What is kidney disease?
Kidney disease is a general term that includes any disease, disorder or condition of the kidneys. The kidneys are vital internal organs located in the upper abdomen. Normally people have two bean-shaped kidneys, which form a part of the urinary tract in the genitourinary system.
Healthy kidneys function continuously, and the body’s total blood supply passes through the kidneys several times each minute. The healthy body can continue to function with only one good kidney, as happens when someone volunteers to be a living kidney donor.
Kidney disease is due to a variety of conditions that lead to kidney damage and deterioration of kidney function. Kidney disease can make it difficult or impossible for the kidneys to perform functions that are critical to life and your overall health including:
Filtering waste products and excess water and salts from the blood, which are then eliminated from the body through the ureters, bladder and urethra in the form of urine
Producing certain hormones, such as renin, which helps regulate blood pressure
Producing the active form of vitamin D (calcitrol)
Regulating electrolytes and other vital substances, such as sodium, calcium and potassium
Regulating the level and quality of fluid in the body
Stimulating red blood cell production
There are two general types of serious kidney disease:
Acute renal failure is a condition in which there is damage and deterioration of kidney function that occurs suddenly, generally over a period of days. Acute renal failure can be caused by such conditions as shock, acute pyelonephritis, urinary tract obstruction, or ingestion of certain toxic substances. In some cases, acute renal failure can be totally reversible without long-term consequences.
Chronic kidney disease is a condition in which there is damage and deterioration of kidney function that occurs over a long period of time, from months to years. Chronic kidney disease is generally caused by long-term diseases, such as diabetes and hypertension (high blood pressure).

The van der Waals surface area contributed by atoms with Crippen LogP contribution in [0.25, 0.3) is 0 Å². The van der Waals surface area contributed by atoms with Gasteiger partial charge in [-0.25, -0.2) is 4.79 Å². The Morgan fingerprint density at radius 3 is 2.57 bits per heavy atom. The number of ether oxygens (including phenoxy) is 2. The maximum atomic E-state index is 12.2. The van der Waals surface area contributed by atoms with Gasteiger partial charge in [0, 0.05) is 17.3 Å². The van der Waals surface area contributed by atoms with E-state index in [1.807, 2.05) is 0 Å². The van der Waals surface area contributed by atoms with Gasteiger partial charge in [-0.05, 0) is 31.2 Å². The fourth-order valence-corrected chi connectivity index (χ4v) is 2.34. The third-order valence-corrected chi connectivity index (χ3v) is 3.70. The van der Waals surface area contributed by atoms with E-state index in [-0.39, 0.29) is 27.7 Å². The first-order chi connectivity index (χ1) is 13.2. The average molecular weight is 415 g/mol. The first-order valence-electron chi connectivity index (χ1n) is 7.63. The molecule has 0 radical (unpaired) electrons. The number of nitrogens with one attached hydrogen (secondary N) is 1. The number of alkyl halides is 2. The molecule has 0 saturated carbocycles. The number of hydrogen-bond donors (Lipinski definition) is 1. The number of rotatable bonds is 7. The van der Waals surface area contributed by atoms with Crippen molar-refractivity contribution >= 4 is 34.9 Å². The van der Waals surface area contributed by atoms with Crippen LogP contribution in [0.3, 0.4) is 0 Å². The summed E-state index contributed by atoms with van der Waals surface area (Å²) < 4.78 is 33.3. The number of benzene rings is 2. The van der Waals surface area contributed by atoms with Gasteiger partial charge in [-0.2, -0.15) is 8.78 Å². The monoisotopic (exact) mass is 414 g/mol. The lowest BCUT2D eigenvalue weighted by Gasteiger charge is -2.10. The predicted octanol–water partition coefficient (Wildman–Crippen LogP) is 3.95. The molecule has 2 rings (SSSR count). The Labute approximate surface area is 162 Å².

Rapid diagnosis and treatment of many underlying causes of kidney disease may prevent or slow the progression of serious kidney damage that leads to chronic kidney disease or acute renal failure.
Kidney disease can be a serious or life-threatening condition because it can progress quickly and critically affect the ability of the kidneys to function normally. Seek immediate medical care (call 911) if you, or someone you are with, have symptoms of impaired kidney function, such as severe shortness of breath, bloody stools or urine, decrease in urinating or lack of urinating, or a change in consciousness or alertness. Seek immediate medical care (call 911) if you, or someone you are with, have overdosed on a drug or ingested a toxic substance.
What are the symptoms of kidney disease?
Symptoms of kidney disease vary according to the underlying causes. General symptoms can include:
Cloudy or discolored urine
- Dizziness upon attempted standing
Dry and itchy skin
Foul smelling urine
Painful urination (dysuria)
Swelling of the feet or ankles
Serious symptoms that might indicate a life-threatening condition